## Do names and symbols really imply semantics? If so what to do about it?

Some languages, like APL, are written in Martian script. Their proponents insist that a set of characters humans have never seen before in their lives have intrinsic, unambiguous semantic meanings which can be inferred directly from their shapes.

I don't think that is true. Not to humans, anyway. Martians probably see differently.

Some languages have strong requirements about the semantics of operators, based on the familiar semantics and relationships of those operators. For example there was a beta release of Pascal 7 (from Borland, around 1995 I think) that allowed people to overload operators, but warned that the compiler would simplify expressions according to the precedence rules the language set for them and the distributive, associative, etc. properties implied by those operators before any definition overloads were looked up. If an operation was commutative, the compiler was allowed to reorder its arguments arbitrarily. If distributive expressions like (a*b)+(a*c) would be reduced to a*(b+c) before looking up the operator overloads. If you defined any two relational operators, the compiler would automatically define the rest using the identity axioms. You were not allowed to define three or more relational operators. Etc.

This strong assumption that the semantics of the overloads must follow, in most respects, the semantics of the operators whose names they were using, really upset a lot of people who wanted to use '+' to concatenate strings or wanted to use '<=' and '=>' (which is how Pascal spelled 'equal-or-greater' as some kind of redirection operators. A lot of it (but not all of it) got changed between beta and release.

I was never really convinced that changing it was the right thing. It seemed perfectly reasonable to me that these familiar symbols should be constrained to have the familiar semantic properties that we infer when we're looking at an expression built of them. I thought people who wanted string-concatenation operator or a redirection operators should be using different names for their operators, like '$+' or '|>'. Sadly this was impossible as there was no way to define new operator symbols. This deficiency remains true in almost all languages that allow operator overloading. In Scheme there is a strong assumption/tradition that any variable whose name ends in the character '?' will be bound to a procedure that returns a boolean value. The same idea in common lisp is associated with the trailing character 'p'. The tradition in scheme goes on that any variable whose name ends in '!' is bound to a procedure that has a side effect. Many schemes will produce a warning if any such variable is ever bound to anything else. And some consider it an error if a side effect is produced by any procedure not so named, because the name is considered to be an important warning to the programmer that a side effect is possible. Scheme used to have 'indeterminate digits' in numbers, written '#', so for example 123# denoted 'one thousand two hundred and thirty-something,' an inexact integer. This got scrapped once it became clear that implementors had no interest in keeping track of how many significant figures of decimal accuracy a calculation represented. They were only using 'inexact' to mean 'ieee754 floating-point hardware representation' and were openly hostile to the notion that anyone might hope for it to mean anything more. Many regarded it as a contradiction in terms that something could be both 'integer?' and 'inexact?' And I think in the current scheme standard it may in fact be a contradiction in terms. But getting rid of it meant abandoning the possibility of tracking significant figures of accuracy. So that character used to have a semantic meaning and purpose, but nobody valued that purpose. Early basics had 'type sigils' so that the programmer (and the interpreter) could know the type of a variable just by looking at the name.$foo always referred to a string, .foo always referred to a floating-point number, #foo always referred to a binary value, etc.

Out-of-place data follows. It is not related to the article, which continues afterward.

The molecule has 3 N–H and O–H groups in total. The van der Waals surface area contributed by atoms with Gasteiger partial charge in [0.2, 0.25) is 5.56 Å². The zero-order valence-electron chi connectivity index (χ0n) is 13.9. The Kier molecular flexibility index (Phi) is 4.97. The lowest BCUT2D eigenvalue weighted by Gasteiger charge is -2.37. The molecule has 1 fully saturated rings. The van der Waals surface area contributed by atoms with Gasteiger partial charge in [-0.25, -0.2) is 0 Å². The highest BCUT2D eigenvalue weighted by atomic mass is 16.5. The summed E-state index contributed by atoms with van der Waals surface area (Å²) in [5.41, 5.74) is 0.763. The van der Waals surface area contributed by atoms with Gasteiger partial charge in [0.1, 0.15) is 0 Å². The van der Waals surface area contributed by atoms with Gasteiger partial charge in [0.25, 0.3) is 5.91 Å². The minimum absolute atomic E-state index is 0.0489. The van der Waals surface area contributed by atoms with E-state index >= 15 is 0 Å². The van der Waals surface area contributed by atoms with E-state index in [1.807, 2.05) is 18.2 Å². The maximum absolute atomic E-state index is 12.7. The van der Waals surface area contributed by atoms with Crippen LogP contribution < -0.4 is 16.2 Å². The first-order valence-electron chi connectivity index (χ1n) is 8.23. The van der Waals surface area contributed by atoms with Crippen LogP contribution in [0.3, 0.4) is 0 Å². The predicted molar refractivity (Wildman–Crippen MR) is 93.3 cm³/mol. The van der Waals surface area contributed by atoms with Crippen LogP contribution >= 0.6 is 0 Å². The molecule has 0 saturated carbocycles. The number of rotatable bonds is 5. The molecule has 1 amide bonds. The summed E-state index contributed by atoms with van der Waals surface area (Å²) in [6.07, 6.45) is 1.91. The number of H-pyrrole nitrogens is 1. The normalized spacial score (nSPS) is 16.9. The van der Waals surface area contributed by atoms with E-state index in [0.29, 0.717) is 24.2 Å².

People made an awful lot of fun of those type sigils in old basics. Until the same people turned around and started using Hungarian notation to keep track of the types of their variables in C++. Because keeping track of the type was HARD, and they wanted to be able to see what type something was by looking at it. So they defined their pszName and hwndInteractionWindow and their dwIDnumber and so on and didn't think about basic's type sigils at all because this, after all, was something different.

And after all these examples of naming semantics. How much semantics is it reasonable to expect to be able to infer from syntax? How much is it reasonable for the compiler to enforce, based on the name alone? And what relationship does programmers liking it have to helping them produce good code?